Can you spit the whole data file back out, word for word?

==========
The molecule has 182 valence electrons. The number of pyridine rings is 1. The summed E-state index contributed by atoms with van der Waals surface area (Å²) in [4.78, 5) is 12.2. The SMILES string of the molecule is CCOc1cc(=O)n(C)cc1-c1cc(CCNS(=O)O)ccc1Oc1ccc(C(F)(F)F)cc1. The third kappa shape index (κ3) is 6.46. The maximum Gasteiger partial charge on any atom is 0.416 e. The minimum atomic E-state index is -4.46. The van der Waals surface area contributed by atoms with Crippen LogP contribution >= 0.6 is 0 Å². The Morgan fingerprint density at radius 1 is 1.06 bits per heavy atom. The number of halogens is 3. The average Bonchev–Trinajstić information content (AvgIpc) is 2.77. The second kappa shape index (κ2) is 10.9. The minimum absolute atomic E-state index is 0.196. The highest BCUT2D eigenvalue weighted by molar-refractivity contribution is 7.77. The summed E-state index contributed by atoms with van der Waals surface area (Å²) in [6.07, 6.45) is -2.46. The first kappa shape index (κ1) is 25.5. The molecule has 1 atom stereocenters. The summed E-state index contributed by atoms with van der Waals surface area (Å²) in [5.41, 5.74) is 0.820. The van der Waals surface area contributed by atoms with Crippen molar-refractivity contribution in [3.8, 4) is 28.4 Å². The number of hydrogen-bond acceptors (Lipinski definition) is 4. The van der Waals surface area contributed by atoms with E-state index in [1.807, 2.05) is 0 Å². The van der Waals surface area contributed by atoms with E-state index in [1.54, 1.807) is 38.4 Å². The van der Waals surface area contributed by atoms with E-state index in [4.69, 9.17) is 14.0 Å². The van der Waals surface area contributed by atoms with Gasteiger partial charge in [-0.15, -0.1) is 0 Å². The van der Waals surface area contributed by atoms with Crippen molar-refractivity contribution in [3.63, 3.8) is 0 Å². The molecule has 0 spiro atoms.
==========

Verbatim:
The molecule has 182 valence electrons. The number of pyridine rings is 1. The summed E-state index contributed by atoms with van der Waals surface area (Å²) in [4.78, 5) is 12.2. The SMILES string of the molecule is CCOc1cc(=O)n(C)cc1-c1cc(CCNS(=O)O)ccc1Oc1ccc(C(F)(F)F)cc1. The third kappa shape index (κ3) is 6.46. The maximum Gasteiger partial charge on any atom is 0.416 e. The minimum atomic E-state index is -4.46. The van der Waals surface area contributed by atoms with Crippen LogP contribution >= 0.6 is 0 Å². The Morgan fingerprint density at radius 1 is 1.06 bits per heavy atom. The number of halogens is 3. The average Bonchev–Trinajstić information content (AvgIpc) is 2.77. The second kappa shape index (κ2) is 10.9. The minimum absolute atomic E-state index is 0.196. The highest BCUT2D eigenvalue weighted by molar-refractivity contribution is 7.77. The summed E-state index contributed by atoms with van der Waals surface area (Å²) in [6.07, 6.45) is -2.46. The first kappa shape index (κ1) is 25.5. The molecule has 1 atom stereocenters. The summed E-state index contributed by atoms with van der Waals surface area (Å²) in [5.41, 5.74) is 0.820. The van der Waals surface area contributed by atoms with Crippen molar-refractivity contribution in [3.8, 4) is 28.4 Å². The number of hydrogen-bond acceptors (Lipinski definition) is 4. The van der Waals surface area contributed by atoms with E-state index in [1.807, 2.05) is 0 Å². The van der Waals surface area contributed by atoms with E-state index in [1.54, 1.807) is 38.4 Å². The van der Waals surface area contributed by atoms with E-state index in [4.69, 9.17) is 14.0 Å². The van der Waals surface area contributed by atoms with Gasteiger partial charge in [-0.15, -0.1) is 0 Å². The van der Waals surface area contributed by atoms with Crippen molar-refractivity contribution in [3.63, 3.8) is 0 Å². The molecule has 0 spiro atoms.